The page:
- Open Access
Use of multiple laboratory tests including anti-factor Xa to optimally manage anticoagulation during ECMO
Critical Care volume 24, Article number: 427 (2020)
We read with great interest the recent article by Chlebowski et al., who recommend the use of multiple laboratory tests including anti-factor Xa (anti-Xa) to optimally manage anticoagulation during ECMO . Anti-Xa directly measures heparin inhibition of factor Xa and is increasingly used to measure heparin effect, especially in pediatric patients . Anti-Xa assay correlates better with unfractionated heparin (UFH) concentration than with activated clotting time (ACT) or activated partial thromboplastin time (aPTT) [2, 3]. The major criticism made of using anti-Xa in isolation to titrate heparin for anticoagulation is that while it is a direct measure of heparin effect, it does not represent the overall hemostatic state of the patient . For example, a patient who before heparin therapy is highly prothrombotic may still be prothrombotic with what is considered to be a therapeutic effect of heparin based on anti-Xa levels . We would like to make some comments. Prior to the COVID-19 pandemic, we routinely used anticoagulation for veno-arterial ECMO (VA-ECMO), but not for veno-venous ECMO (VV-ECMO) . We have found the situation to be totally different in COVID-19 patients treated with VV-ECMO. We have needed to use very high doses of heparin, from 20,000 IU up to 50,000 IU, and despite those high doses, we have had several cases of thrombosis. In an attempt to avoid both bleeding and thrombosis, we have started monitoring anticoagulation in these patients with both anti-Xa and aPTT. If the anti-Xa level is within the reference range (0.3–0.7 IU/ml) but the aPTT is low, we increase the UFH, aiming for an aPTT between 50 and 70 s (according to a sliding scale). On the other hand, if the aPTT is between 50 and 70 s, but the anti-Xa is greater than 1 IU/ml, we reduce the UFH (again according to a sliding scale). By adjusting the UFH dose on the basis of a combination of two different measurements, we have aimed to improve our anticoagulation strategy and potentially reduce bleeding and thrombosis. Obviously, to confirm this, we would need to perform a randomized controlled trial. A sliding scale for UFH is easy to obtain whereas it is somewhat more difficult for anti-Xa. With this in mind, we have included our sliding scale for anti-Xa at the end of this letter (adapted from a sliding scale from the literature (Table 1) ).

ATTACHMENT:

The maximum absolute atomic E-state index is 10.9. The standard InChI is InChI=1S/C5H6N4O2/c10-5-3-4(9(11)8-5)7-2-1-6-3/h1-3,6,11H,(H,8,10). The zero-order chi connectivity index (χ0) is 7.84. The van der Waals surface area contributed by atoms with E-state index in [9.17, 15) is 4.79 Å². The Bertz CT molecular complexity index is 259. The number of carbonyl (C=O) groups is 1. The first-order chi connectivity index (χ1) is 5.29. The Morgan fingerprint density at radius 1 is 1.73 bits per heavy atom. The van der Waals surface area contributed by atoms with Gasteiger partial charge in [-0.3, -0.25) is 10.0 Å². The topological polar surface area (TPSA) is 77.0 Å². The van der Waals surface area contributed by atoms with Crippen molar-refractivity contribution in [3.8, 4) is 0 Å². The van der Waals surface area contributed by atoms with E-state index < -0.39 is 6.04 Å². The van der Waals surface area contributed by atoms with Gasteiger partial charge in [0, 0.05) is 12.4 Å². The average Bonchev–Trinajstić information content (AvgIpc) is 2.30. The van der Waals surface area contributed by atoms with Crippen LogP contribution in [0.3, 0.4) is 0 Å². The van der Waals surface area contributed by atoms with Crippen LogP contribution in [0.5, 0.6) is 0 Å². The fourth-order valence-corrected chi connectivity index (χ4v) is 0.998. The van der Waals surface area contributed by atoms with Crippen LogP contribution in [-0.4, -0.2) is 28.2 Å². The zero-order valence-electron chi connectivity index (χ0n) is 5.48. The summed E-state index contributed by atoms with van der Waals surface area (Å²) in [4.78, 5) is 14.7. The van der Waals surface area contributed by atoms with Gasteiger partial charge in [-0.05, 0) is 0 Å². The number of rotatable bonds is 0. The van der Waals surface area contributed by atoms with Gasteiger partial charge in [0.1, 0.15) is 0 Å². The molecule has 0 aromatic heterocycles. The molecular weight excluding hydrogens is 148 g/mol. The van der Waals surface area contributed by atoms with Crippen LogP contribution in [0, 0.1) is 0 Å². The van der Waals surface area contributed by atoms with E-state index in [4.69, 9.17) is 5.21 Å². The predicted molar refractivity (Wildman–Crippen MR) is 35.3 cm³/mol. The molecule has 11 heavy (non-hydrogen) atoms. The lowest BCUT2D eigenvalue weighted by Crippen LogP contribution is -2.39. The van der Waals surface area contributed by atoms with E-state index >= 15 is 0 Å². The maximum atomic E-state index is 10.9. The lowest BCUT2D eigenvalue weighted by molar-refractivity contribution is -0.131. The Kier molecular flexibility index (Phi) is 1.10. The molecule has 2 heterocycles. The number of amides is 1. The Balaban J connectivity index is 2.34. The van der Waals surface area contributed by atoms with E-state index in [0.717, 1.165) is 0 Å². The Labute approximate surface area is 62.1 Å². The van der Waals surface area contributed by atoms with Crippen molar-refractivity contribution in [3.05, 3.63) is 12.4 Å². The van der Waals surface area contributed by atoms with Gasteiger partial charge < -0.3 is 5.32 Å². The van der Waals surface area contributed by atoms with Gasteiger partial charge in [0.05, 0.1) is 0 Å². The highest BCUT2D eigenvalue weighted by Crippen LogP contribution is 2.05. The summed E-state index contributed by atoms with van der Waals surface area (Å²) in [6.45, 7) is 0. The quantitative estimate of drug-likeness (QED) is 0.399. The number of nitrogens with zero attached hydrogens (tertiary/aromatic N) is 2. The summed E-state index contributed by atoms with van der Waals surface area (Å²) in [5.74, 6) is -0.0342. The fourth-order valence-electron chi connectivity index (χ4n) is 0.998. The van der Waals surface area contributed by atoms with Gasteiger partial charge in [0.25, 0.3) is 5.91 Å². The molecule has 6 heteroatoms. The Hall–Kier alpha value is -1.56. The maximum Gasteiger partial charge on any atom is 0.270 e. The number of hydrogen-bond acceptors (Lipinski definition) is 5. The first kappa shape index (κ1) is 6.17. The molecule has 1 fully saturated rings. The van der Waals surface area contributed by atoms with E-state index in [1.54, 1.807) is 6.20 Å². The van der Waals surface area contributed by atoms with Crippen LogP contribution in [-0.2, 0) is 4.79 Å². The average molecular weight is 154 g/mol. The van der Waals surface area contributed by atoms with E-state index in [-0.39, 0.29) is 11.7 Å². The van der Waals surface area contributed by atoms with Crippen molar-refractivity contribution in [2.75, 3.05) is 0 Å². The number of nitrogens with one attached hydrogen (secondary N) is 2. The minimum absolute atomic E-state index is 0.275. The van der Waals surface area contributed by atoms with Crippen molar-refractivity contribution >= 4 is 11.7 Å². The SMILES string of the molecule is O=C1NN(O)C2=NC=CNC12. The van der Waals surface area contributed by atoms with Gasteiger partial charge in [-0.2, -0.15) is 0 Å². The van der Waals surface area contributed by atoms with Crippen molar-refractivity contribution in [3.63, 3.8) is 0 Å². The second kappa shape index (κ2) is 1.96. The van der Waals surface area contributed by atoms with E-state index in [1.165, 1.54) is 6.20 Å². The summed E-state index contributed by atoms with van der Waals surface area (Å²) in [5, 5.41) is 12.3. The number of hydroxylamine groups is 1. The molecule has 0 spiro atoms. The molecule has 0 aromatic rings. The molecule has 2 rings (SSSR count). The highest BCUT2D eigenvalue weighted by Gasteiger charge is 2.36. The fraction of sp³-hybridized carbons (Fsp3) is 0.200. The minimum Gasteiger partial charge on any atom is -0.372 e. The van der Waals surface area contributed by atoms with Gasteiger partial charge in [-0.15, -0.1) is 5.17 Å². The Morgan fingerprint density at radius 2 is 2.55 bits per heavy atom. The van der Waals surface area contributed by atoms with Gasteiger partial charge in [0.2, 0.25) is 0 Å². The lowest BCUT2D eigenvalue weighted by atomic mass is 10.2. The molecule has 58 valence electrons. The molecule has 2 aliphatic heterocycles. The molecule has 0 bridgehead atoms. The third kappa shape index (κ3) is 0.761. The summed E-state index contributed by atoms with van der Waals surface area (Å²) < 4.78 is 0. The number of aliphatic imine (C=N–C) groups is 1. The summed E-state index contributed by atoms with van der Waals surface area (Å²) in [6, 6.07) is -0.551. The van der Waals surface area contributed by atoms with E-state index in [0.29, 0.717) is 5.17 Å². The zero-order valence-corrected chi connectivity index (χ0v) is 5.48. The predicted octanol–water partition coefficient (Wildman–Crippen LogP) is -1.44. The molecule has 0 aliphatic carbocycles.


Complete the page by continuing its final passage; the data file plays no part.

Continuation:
Chlebowski MM, Baltagi S, Carlson M, Levy JH, Spinella PC
The authors agree that COVID-19 patients have increased anticoagulation needs and, as a result, multifactorial analysis of hemostasis utilizing thromboelastography (TEG) in these patients may be even more important due to the multidimensional hemostatic abnormalities that occur with COVID-19 infection [6, 7]. The current literature indicates that diffuse endothelial injury with significant inflammatory activation of platelets and reduced fibrinolysis are major contributors to the hypercoagulable state [6,7,8]. The use of viscoelastic assays can provide critical information regarding thrombosis risk that traditional coagulation parameters including anti-Xa, INR, PTT, and platelet levels may not provide. Recent studies show that results for these tests may be within or close to reference ranges while TEG results are consistent with profound derangements in hemostasis [6,7,8]. Specifically, the use of TEG strengthens the assessment of a patient’s hemostatic profile by adding information regarding clot strength, a measure of platelet function, and fibrinolysis in a whole blood sample versus other parameters, such as PTT, that are plasma-based. As a result of this data, it is important to also consider that the isolated use of anti-Xa inhibitors to anticoagulate patients with COVID-19 may be inadequate and the addition of viscoelastic assays could indicate the need for antiplatelet agents or antifibrinolytics that could be titrated carefully with serial viscoelastic testing to allow for targeted reduction in the hypercoagulable state while simultaneously reducing the risk of bleeding.